top of page

The Disciplines of Magic

This is a system I use to categorize the various types of magic I find in the world. It certainly is not backed by some celestial authority or handed down from an archangel. It is simply a useful method to group types and methods of magical workings and, in doing so, understand them better. I hope you will find this useful, or at least interesting, perhaps even thought provoking.


  • The Principle of Sympathy: Like produces like.

  • The Principle of Contagion: Once together, always together.

The Art of Thaumaturgy consisted of applying the Principles to create a transitory effect. Thaumaturgy produces no lasting magical effects, but can be quite powerful, nonetheless. The Principle of Sympathy means that to create an effect, we must look for things in nature that resemble or produce that effect and use them. A feather can lessen weight, a bit of honey can sweeten, a splinter of iron can give strength, a bit of lodestone can produce guidance, etc. Most normal materials possess one or more characteristics that can be useful, and the more strongly they possess the characteristic, the more useful the material is in Thaumaturgy.

The Principle of Contagion states that if something is once part of or associated with another thing, it remains indelibly connected to it and can be used to influence that other. Naturally, an actual piece of the target is the best, but there are various degrees of sympathy, ranging from a part of the same item, to a part of the same construct, to a long-associated item, down to something that has been in the presence of the target once.

Each will work, which is one of the things that make Thaumaturgy the most general of the Arts. However, the energy required to link the target with the spell is greatly modified by the sympathetic connection available. If you wish to kill a man, for example, you will need much less energy if you have a piece of his hair. If you have only a picture of him, you may need several orders of magnitude more energy to kill him, and if you know only his name, several more. The very simplest thaumaturgical effect, involving the Principle of Sympathy alone, is to move a larger object by moving a small piece of it. This can be a parlor trick, if done with floating balls or scarves, or it can be an act of violent war, if done with a multi-ton boulder. The difference between the two spells lies only in the energy invested.

The energy for Thaumaturgy comes from the natural world. Many practitioners use fire, as it is commonly available and easy to obtain, but other forms of heat, lightning, lava, etc. can be used, depending on the amount required. Simple spells can even be performed using the heat from the caster’s own body, though it is not unknown for young Thaumaturges to exhaust themselves or more by overdoing this process.

This need for energy makes Thaumaturgy simultaneously the most powerful and the least powerful Art, and both the most and least complicated to use.

But without a prepared source of energy, the Thaumaturge is limited to what he can do with his body heat, and dare try only the very simplest of cantrips. Similarly, an Alchemist can simply drink a potion to gain an effect, but a Thaumaturge may need to take an hour to prepare a roaring fire to gain enough energy—or may take no time at all, if he has an existing forest fire to work with!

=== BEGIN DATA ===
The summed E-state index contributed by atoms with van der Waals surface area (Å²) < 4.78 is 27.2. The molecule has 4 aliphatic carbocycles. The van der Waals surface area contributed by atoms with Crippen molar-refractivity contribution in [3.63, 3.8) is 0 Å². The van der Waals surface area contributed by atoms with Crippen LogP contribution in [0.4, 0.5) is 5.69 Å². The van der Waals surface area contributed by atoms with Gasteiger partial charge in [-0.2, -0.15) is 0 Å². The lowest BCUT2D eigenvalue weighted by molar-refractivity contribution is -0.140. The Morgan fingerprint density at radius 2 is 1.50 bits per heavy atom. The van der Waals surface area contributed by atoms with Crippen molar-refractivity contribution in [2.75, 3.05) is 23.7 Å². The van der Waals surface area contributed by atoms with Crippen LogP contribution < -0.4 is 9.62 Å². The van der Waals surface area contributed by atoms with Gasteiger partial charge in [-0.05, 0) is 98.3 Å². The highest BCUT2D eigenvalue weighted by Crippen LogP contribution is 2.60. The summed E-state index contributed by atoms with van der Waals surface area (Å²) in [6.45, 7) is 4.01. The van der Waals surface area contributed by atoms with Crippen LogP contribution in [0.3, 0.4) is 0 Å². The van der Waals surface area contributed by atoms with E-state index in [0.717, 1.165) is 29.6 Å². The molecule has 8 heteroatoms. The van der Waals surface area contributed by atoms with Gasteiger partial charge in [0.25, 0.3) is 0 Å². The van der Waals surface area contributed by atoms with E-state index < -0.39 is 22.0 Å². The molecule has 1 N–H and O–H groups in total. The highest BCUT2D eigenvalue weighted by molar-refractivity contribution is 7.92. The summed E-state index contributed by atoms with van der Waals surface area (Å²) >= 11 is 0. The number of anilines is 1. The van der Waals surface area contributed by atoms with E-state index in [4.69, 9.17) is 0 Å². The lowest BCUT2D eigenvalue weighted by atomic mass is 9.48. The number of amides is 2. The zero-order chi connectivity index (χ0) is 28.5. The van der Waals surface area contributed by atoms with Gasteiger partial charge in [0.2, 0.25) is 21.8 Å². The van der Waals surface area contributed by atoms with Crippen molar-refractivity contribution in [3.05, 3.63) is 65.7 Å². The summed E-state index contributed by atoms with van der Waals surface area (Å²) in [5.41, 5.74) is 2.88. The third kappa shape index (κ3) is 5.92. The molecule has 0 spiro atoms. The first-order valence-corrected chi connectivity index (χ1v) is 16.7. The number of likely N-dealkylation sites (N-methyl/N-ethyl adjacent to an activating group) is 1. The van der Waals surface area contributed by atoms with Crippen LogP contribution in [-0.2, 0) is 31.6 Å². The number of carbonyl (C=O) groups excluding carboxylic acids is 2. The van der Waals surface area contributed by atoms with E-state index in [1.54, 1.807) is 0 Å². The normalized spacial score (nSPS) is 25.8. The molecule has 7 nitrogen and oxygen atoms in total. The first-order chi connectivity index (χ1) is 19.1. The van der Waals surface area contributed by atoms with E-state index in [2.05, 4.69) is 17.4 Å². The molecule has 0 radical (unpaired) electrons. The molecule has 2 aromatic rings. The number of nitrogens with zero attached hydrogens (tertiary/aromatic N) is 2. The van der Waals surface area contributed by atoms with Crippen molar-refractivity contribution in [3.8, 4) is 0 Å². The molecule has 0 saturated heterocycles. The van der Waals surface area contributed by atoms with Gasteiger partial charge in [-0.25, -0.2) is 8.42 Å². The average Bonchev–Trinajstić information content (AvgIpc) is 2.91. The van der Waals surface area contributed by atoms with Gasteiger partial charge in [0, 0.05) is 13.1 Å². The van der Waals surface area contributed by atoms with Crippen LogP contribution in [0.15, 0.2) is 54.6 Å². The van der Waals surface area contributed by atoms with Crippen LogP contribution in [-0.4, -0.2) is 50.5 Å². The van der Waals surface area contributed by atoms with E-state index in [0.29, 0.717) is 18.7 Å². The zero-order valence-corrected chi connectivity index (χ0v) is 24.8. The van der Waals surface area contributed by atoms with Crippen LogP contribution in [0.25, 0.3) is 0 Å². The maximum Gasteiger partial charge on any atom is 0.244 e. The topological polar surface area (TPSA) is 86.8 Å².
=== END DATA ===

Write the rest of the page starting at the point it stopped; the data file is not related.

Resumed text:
Given the simplicity of the basic principles of Thaumaturgy, why is it not used by everyone? The answer is twofold. First, there is a basic magical talent necessary. Few possess it, and fewer are trained to use it or channel the forces involved. The second qualification is the understanding of the methods needed to forge the spell link. Some say these are only a crutch to help the Thaumaturge concentrate while others claim they have intrinsic value, but they are necessary nonetheless. Naturally they (along with the practical knowledge of which materials work best for which properties) are passed from mentors to students and used to be guarded jealously, although now are far more out in the open.


  • The Doctrine of Signatures: The attributes without mirror the powers within.

The Art of Alchemy consists of combining the signatures of available materials to produce a finished product that creates the desired effects. Products of Alchemy tend to be potions, powders, or other transient items. They retain their potency and cannot produce lasting magical effects, but within those restrictions they can be powerful indeed. Oils can be made that improve the user’s senses or augment their magical power. Incenses can attract energies or spirits, shade an atmosphere toward a goal or call out to a deity. Ointments can protect the user from danger, at least for a while.

The basic alchemical operation is the creation of a potion. This requires a recipe, unless the user is of sufficient skill to create a recipe on his own—few Alchemists have the requisite skill. Recipes are recorded in the creator’s notebook and jealously guarded, often trapped and warded, but sometimes traded for others of similar worth.

Each recipe consists of a series of steps, with each step consisting of an ingredient to be added to the mixture and an incantation to be performed. The ingredients range from simple (coal dust, ground glass) to the sublime (powder diamond, organs from exotic beasts). The incantations are taken from a secret magical language, and can be used only by those with magical talent.

The more powerful the result of the recipe, the more steps and ingredients needed to produce it. Each step has a chance of failure based on the power of the effect or signature added, the materials used, and the other materials in the recipe. If a given step fails, the entire recipe fails and must be restarted. Thus, if a recipe has more than a few steps, even a low failure chance for each individual step will result in a fairly high overall failure rate. In addition, there are often many alternative sources of a given effect, so making a high-yield recipe is a very complicated matter, especially as the number of steps rises. Lastly, the results of Alchemy are often needed as ingredients for still-more powerful alchemical formulae.